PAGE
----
The Nobel Prize for Physiology & Medicine 2021

Posted by Phil Heler on October 31, 2021

One fundamental question in physiology has remained unsolved. This is ‘how are temperature and touch converted into electrical impulses in our nervous system?’ This question has finally been answered by David Julius and Ardem Patapoutian,  who have just been awarded Nobel Prize in Physiology this year.

Edwin Hubble ( as in Mr Hubble Space Telescope) once said ‘ equipped with the five senses, man explores the universe around him and calls the adventure science’. During his lifetime he used his five senses well. He played a crucial role in the scientific fields of astronomy and cosmology.

His observations on the cosmos proved that things that were once thought just be clouds of dust and gas were in fact ‘nebulae’ that contained other galaxies beyond the Milky Way. He also calculated that the universe was expanding (Hubble–Lemaître’s Law) which was a theory way ahead of its time.

Of the five senses that allowed Edwin Hubble to make his observations, one of the least scientifically understood is the sense of touch. This is due to its shear complexity.

The mechanisms underlying our other senses are by comparison are relatively well known. We have a good scientific understanding of how  light is detected by the eyes, how sound waves affect our inner ears, and how different chemical compounds interact with receptors in our nose and mouth generating smell and taste. Just exactly how temperature and touch  are converted into electrical signals has until very recently remained elusive.

The ability to perceive changes in environmental temperature is clearly essential for survival of all organisms. This is absolutely critical for cold blooded animals such as reptiles who have to carefully internally regulate their blood temperature. Mechanical stimuli such as touch, and vibration are also fundamental.

As we walk across a lawn in summer not only can we feel the heat of the sun, but we also feel the caress of the wind, and the individual blades of grass underneath our feet. These impressions of temperature, touch and movement are essential for our adaptation to a constantly changing surrounding.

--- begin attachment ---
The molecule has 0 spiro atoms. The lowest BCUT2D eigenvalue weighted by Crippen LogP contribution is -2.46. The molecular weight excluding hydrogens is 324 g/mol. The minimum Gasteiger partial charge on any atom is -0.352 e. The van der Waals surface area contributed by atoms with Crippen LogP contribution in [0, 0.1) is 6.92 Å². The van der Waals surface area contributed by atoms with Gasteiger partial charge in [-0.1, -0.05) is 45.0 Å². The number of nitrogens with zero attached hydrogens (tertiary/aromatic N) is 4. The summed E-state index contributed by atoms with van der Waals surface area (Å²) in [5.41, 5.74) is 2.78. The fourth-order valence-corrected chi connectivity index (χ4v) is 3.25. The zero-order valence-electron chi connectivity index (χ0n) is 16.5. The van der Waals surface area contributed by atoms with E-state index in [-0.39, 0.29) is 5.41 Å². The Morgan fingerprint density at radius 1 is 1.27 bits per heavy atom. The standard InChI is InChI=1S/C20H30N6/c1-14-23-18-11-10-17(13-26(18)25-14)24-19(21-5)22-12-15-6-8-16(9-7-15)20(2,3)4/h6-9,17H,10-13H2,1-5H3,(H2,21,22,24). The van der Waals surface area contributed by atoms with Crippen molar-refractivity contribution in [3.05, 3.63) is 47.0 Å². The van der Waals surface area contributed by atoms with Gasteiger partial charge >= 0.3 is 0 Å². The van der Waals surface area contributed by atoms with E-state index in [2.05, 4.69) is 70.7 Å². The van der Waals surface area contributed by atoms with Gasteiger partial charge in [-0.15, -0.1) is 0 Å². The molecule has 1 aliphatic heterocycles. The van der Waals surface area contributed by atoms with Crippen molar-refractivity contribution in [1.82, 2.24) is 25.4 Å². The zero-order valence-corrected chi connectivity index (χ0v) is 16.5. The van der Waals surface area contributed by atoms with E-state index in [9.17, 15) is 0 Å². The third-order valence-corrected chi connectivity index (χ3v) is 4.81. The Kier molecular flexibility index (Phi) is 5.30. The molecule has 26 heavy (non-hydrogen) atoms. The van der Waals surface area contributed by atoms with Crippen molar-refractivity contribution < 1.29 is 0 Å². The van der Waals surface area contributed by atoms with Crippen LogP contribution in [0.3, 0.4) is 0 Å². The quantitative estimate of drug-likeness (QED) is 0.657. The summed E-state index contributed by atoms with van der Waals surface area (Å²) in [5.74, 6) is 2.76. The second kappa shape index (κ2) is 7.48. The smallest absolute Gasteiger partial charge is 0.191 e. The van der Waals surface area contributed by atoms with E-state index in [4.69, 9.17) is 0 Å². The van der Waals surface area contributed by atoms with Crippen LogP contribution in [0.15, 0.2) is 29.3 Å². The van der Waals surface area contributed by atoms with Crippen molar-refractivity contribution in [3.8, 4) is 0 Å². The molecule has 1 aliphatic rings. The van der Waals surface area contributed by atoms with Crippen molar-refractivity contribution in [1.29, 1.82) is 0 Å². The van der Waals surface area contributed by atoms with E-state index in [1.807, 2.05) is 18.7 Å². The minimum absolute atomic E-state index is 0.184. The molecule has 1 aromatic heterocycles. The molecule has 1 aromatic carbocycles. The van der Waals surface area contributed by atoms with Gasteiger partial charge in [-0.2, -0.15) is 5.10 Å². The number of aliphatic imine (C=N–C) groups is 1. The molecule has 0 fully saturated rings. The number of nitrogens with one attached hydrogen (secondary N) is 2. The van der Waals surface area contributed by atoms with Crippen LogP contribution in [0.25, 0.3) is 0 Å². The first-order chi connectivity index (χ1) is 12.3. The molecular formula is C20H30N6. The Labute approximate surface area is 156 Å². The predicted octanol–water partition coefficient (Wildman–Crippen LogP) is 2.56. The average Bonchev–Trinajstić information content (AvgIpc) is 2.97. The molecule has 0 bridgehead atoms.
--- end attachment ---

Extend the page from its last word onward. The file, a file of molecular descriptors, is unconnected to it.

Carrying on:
Tactile information is our most immediate experience. While we can perceive something from a distance using our senses of vision or even sound, our most direct sensory input is picking something up and assessing it. Our touch allows us to tell if something is hot or cold, dull or sharp, rough or smooth, wet or dry. Our sense of touch is essential for survival and underpins our interaction with the world around us.

Another key pathway associated with touch is one that has an emotional and social context. Touching  is a hallmark of social interaction. This could be shaking hands or a gesture of affection such as a kiss or a hug. Touch is the first thing a new-born experiences as it touches a mother’s skin.

This sense of touch is processed in a different way. This pathway allows the processing of  social and emotional information. This activates brain regions associated with social bonding and pleasure, each of which is important for our new-born baby.

 

 

Our skin is packed with many sensory type receptors to allow all this to happen. These amazing sensory receptors for touch and temperature in our skin have  a widespread distribution all over our entire body. This is in sharp contrast to our other senses.

The receptors for these are clustered neatly in a very specific anatomical location in our cranial anatomy  close to our central nervous system (CNS). Meanwhile for the sense of touch and temperature  receptors are scattered throughout our whole body. They must convey their signals though pathways that travel to our spinal cord and then to our CNS.